In the fall of 1971, just months into my life in the Wallowas, my mind muddled with the Peace Corps and Washington D.C. lives I’d only recently left, I got a copy of Bury My Heart at Wounded Knee in the mail from Barb, my old Peace Corps partner. Her note said she was working in a bookstore in Sun Valley, and thought the book was “great but terribly maddening.”
We’ve been talking about building a Longhouse on the grounds of the Nez Perce Homeland Project (Wallowa Band Nez Perce Trail Interpretive Center, Inc. is the official name of the organization) outside the town of Wallowa for many years. I can’t remember exactly how many.
For those of you who get these blog posts and do not know about this project, a very brief intro: In the spring of 1877, Young Chief Joseph led the Wallowa, or Wal-lam-wat-kain band of Nez Perce Indians out of their homeland, across the Snake River, intending to join other bands on a reduced reservation in Idaho. Conflict erupted, the Nez Perce War ensued, and after years of exile in Leavenworth and Indian Territory, the Indians returned to the Northwest, but not to the Wallowas.
About 1993, as the big celebration of the Oregon Trail’s 150th anniversary got underway, a group of local people and tribal members from Lapwai, Nespelem, and Umatilla got together and made an organization. We then bought 160 acres with money we got from the Oregon Trail license plates (and some help from the Lamb Foundation and Cycle Oregon and others). We soon built a celebration arbor and then Tamkaliks, a summer celebration that had been held at the Wallowa school and in other locations in July since the late 1980s, moved to the new grounds and arbor.
I’ll steer clear of mentioning names—there are too many—except to say that without Taz Conner and Terry Crenshaw, two elders, one Indian, one white, who have both passed, we would have no grounds and thus no Arbor and no Longhouse.
Years ago, after we had built the arbor and acquired another 160 acres, some of the tribal members who were here for an annual meeting strongly stated that a Longhouse should move to the top of the “to do” list. A donor stepped up with $75,000 to kick things off. So we started planning—and planning and planning. Talking with elders and especially Longhouse elders from the three places in Oregon, Washington, and Idaho. And then, as Joe McCormack (I know I said I was not going to mention names, but Joe is the Nez Perce Tribal member who lives here in the Wallowas and so has had to shoulder a lot of the load over the years) likes to say, we talked with the women elders about it all and things started coming together.
Two years ago we built a Longhouse kitchen, and since then have been working seriously on Longhouse plans and raising money to build it. We raised money. We hired contractors. Joe and the contractors found good trees on nearby forest land. And this spring the building began.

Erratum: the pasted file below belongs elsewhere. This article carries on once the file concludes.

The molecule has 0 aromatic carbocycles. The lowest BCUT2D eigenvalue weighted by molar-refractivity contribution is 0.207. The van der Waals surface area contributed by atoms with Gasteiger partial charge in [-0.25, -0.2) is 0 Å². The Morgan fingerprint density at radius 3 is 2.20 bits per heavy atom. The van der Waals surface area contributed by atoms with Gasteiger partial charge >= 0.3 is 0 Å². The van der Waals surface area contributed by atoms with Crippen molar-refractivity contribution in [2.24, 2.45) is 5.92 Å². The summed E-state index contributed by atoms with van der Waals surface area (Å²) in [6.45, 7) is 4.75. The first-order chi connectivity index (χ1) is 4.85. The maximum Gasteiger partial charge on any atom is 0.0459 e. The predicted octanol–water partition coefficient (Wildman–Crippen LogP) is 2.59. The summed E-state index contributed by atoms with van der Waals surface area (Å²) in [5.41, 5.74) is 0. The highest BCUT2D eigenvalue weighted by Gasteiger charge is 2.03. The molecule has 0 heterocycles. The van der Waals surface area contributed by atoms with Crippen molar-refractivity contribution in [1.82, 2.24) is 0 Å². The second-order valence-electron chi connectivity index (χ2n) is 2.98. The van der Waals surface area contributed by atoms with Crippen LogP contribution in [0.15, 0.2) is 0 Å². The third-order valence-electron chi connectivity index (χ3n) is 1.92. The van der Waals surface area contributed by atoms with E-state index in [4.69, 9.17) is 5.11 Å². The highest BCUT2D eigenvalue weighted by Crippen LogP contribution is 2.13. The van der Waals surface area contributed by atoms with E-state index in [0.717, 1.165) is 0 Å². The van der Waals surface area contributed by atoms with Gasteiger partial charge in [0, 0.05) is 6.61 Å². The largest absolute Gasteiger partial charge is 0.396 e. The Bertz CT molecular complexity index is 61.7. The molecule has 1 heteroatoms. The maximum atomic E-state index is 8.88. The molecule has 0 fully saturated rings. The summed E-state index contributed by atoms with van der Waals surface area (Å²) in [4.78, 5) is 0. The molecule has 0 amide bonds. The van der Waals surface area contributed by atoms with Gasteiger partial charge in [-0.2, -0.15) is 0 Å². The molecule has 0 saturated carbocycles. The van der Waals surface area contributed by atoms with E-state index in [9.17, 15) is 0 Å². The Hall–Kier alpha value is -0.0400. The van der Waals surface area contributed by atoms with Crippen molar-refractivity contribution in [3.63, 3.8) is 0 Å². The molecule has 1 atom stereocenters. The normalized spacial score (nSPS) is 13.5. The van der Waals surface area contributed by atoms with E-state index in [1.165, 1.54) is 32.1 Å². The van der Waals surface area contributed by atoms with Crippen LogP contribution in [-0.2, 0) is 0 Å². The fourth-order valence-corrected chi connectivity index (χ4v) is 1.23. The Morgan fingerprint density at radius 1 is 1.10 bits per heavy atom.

And on Saturday we had an open house. The word spread quietly among local friends and to the reservations, and about 60 people showed up to see the guts of the building as it is under construction. The 56 foot very straight red fir ridge log is 28 inches in diameter with only slight taper. It is beautiful, hand pealed, rubbed and caressed and carved to sit atop two large pillars that are tied to foundation and ground with adjustable plates that can be taken up as logs shrink. The pillars or posts themselves are carved to slide over timbers that allow for movement—for this shrinkage.
The Longhouse has bathrooms and storage on the west end, and a gabled open porch to the east—to the rising sun. There will be a dirt floor in the ceremonial area, and foods will be moved easily from the adjoining kitchen to participants inside. It is expected that naming ceremonies, funerals, and other special events as well as regular Seven Drum ceremonies when elders are here will all be part of the Longhouse agenda. Even some other non-ceremonial uses will be possible. Like in a church. It is a church. A Plateau Indian church.
Traditionally, services were probably held in “long tents,” long buildings of hides, canvas, or tule reeds stretched over three or more sets of tipi poles. There have been Seven Drum ceremonies here during powwows and at other times in the summers—mostly out in the open—for many years that I know, and undoubtedly many more than that.
But there is something beautiful about this more permanent building, a recognition that the Nez Perce might have been put out of here over 100 years ago in the rush to settlement and settler agriculture, western movement and manifest destiny—but they have never really left. And the water, salmon, deer, elk, roots and berries that provided for the Indians and Longhouse feasts before contact, before the European and the horse, the diseases and wars and industrialization of the land, the things that were here then are here still. And will grace the tables at the Longhouse in Wallowa for generations.
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